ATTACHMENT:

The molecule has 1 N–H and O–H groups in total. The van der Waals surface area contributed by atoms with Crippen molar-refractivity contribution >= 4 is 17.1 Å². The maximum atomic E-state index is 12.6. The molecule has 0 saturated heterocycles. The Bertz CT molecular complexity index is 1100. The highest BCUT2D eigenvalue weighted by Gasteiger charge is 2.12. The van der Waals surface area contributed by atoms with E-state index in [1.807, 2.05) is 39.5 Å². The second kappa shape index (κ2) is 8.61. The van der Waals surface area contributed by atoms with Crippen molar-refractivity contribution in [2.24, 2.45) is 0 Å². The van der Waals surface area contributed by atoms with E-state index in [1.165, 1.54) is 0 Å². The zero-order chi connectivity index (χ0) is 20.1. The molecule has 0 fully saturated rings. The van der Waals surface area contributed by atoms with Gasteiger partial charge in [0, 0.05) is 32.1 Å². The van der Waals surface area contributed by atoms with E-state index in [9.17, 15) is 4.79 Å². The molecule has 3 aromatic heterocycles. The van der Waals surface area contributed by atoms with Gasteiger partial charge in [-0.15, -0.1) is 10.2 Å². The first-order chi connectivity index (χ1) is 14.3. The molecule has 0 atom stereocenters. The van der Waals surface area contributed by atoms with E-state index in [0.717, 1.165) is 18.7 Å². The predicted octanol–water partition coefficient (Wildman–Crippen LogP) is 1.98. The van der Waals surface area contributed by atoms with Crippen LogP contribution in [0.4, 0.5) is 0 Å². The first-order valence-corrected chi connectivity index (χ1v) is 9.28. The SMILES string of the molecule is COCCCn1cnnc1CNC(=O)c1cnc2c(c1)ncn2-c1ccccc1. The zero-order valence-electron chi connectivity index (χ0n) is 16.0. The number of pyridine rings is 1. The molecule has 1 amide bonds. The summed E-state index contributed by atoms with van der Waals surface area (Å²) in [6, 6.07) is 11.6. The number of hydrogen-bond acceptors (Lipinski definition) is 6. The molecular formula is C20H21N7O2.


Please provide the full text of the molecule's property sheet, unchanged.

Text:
The molecule has 1 N–H and O–H groups in total. The van der Waals surface area contributed by atoms with Crippen molar-refractivity contribution >= 4 is 17.1 Å². The maximum atomic E-state index is 12.6. The molecule has 0 saturated heterocycles. The Bertz CT molecular complexity index is 1100. The highest BCUT2D eigenvalue weighted by Gasteiger charge is 2.12. The van der Waals surface area contributed by atoms with E-state index in [1.807, 2.05) is 39.5 Å². The second kappa shape index (κ2) is 8.61. The van der Waals surface area contributed by atoms with Crippen molar-refractivity contribution in [2.24, 2.45) is 0 Å². The van der Waals surface area contributed by atoms with E-state index in [1.165, 1.54) is 0 Å². The zero-order chi connectivity index (χ0) is 20.1. The molecule has 0 fully saturated rings. The van der Waals surface area contributed by atoms with Gasteiger partial charge in [0, 0.05) is 32.1 Å². The van der Waals surface area contributed by atoms with E-state index in [9.17, 15) is 4.79 Å². The molecule has 3 aromatic heterocycles. The van der Waals surface area contributed by atoms with Gasteiger partial charge in [-0.15, -0.1) is 10.2 Å². The first-order chi connectivity index (χ1) is 14.3. The molecule has 0 atom stereocenters. The van der Waals surface area contributed by atoms with E-state index in [0.717, 1.165) is 18.7 Å². The predicted octanol–water partition coefficient (Wildman–Crippen LogP) is 1.98. The van der Waals surface area contributed by atoms with Crippen LogP contribution in [0.4, 0.5) is 0 Å². The first-order valence-corrected chi connectivity index (χ1v) is 9.28. The SMILES string of the molecule is COCCCn1cnnc1CNC(=O)c1cnc2c(c1)ncn2-c1ccccc1. The zero-order valence-electron chi connectivity index (χ0n) is 16.0. The number of pyridine rings is 1. The molecule has 1 amide bonds. The summed E-state index contributed by atoms with van der Waals surface area (Å²) in [6, 6.07) is 11.6. The number of hydrogen-bond acceptors (Lipinski definition) is 6. The molecular formula is C20H21N7O2.